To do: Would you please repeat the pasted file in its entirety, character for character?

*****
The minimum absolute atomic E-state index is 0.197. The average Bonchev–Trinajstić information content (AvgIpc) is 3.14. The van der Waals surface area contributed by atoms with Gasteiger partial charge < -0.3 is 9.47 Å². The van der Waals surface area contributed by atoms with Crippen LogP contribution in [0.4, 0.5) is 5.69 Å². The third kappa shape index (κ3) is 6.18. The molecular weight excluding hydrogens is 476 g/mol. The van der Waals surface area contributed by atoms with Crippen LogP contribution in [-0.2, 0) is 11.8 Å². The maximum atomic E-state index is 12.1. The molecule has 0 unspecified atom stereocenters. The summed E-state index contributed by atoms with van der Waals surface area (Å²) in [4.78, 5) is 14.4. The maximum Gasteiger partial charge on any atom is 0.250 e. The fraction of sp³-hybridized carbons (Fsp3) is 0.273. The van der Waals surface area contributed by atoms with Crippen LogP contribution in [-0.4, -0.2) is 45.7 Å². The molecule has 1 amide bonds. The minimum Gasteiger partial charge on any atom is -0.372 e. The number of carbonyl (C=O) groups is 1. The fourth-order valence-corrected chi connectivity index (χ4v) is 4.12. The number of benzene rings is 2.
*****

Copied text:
The minimum absolute atomic E-state index is 0.197. The average Bonchev–Trinajstić information content (AvgIpc) is 3.14. The van der Waals surface area contributed by atoms with Gasteiger partial charge < -0.3 is 9.47 Å². The van der Waals surface area contributed by atoms with Crippen LogP contribution in [0.4, 0.5) is 5.69 Å². The third kappa shape index (κ3) is 6.18. The molecular weight excluding hydrogens is 476 g/mol. The van der Waals surface area contributed by atoms with Crippen LogP contribution in [-0.2, 0) is 11.8 Å². The maximum atomic E-state index is 12.1. The molecule has 0 unspecified atom stereocenters. The summed E-state index contributed by atoms with van der Waals surface area (Å²) in [4.78, 5) is 14.4. The maximum Gasteiger partial charge on any atom is 0.250 e. The fraction of sp³-hybridized carbons (Fsp3) is 0.273. The van der Waals surface area contributed by atoms with Crippen LogP contribution in [-0.4, -0.2) is 45.7 Å². The molecule has 1 amide bonds. The minimum Gasteiger partial charge on any atom is -0.372 e. The number of carbonyl (C=O) groups is 1. The fourth-order valence-corrected chi connectivity index (χ4v) is 4.12. The number of benzene rings is 2.